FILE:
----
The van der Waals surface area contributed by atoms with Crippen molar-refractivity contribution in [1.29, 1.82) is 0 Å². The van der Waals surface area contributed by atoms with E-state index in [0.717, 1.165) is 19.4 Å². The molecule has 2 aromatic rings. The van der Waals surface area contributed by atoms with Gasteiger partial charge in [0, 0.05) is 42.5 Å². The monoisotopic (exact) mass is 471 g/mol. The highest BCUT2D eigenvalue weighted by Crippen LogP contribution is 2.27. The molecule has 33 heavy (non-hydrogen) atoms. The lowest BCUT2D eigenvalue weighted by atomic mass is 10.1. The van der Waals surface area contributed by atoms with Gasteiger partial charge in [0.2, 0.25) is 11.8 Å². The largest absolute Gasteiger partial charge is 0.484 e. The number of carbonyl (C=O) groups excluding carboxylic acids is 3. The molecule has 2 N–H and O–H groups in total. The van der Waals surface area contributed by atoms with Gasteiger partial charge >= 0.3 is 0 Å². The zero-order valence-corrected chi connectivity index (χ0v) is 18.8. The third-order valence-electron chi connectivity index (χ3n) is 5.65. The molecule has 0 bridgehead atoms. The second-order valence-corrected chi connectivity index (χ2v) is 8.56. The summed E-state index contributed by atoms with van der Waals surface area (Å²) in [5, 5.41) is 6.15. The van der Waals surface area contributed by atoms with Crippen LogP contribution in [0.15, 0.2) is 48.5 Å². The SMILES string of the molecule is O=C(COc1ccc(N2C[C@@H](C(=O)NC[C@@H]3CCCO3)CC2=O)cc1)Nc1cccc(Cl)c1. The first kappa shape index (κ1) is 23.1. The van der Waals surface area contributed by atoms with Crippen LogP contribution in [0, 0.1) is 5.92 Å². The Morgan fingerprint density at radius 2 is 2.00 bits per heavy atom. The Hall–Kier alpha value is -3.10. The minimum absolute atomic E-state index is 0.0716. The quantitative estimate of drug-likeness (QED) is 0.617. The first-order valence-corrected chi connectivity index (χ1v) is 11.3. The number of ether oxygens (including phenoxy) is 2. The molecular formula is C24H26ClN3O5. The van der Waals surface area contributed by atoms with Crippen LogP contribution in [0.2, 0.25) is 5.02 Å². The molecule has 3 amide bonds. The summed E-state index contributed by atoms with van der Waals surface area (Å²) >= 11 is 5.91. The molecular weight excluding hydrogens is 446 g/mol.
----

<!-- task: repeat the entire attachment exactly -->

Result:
The van der Waals surface area contributed by atoms with Crippen molar-refractivity contribution in [1.29, 1.82) is 0 Å². The van der Waals surface area contributed by atoms with E-state index in [0.717, 1.165) is 19.4 Å². The molecule has 2 aromatic rings. The van der Waals surface area contributed by atoms with Gasteiger partial charge in [0, 0.05) is 42.5 Å². The monoisotopic (exact) mass is 471 g/mol. The highest BCUT2D eigenvalue weighted by Crippen LogP contribution is 2.27. The molecule has 33 heavy (non-hydrogen) atoms. The lowest BCUT2D eigenvalue weighted by atomic mass is 10.1. The van der Waals surface area contributed by atoms with Gasteiger partial charge in [0.2, 0.25) is 11.8 Å². The largest absolute Gasteiger partial charge is 0.484 e. The number of carbonyl (C=O) groups excluding carboxylic acids is 3. The molecule has 2 N–H and O–H groups in total. The van der Waals surface area contributed by atoms with Gasteiger partial charge >= 0.3 is 0 Å². The zero-order valence-corrected chi connectivity index (χ0v) is 18.8. The third-order valence-electron chi connectivity index (χ3n) is 5.65. The molecule has 0 bridgehead atoms. The second-order valence-corrected chi connectivity index (χ2v) is 8.56. The summed E-state index contributed by atoms with van der Waals surface area (Å²) in [5, 5.41) is 6.15. The van der Waals surface area contributed by atoms with Crippen LogP contribution in [0.15, 0.2) is 48.5 Å². The SMILES string of the molecule is O=C(COc1ccc(N2C[C@@H](C(=O)NC[C@@H]3CCCO3)CC2=O)cc1)Nc1cccc(Cl)c1. The first kappa shape index (κ1) is 23.1. The van der Waals surface area contributed by atoms with Crippen LogP contribution in [0, 0.1) is 5.92 Å². The Morgan fingerprint density at radius 2 is 2.00 bits per heavy atom. The Hall–Kier alpha value is -3.10. The minimum absolute atomic E-state index is 0.0716. The quantitative estimate of drug-likeness (QED) is 0.617. The first-order valence-corrected chi connectivity index (χ1v) is 11.3. The number of ether oxygens (including phenoxy) is 2. The molecular formula is C24H26ClN3O5. The van der Waals surface area contributed by atoms with Crippen LogP contribution in [0.2, 0.25) is 5.02 Å². The molecule has 3 amide bonds. The summed E-state index contributed by atoms with van der Waals surface area (Å²) >= 11 is 5.91. The molecular weight excluding hydrogens is 446 g/mol.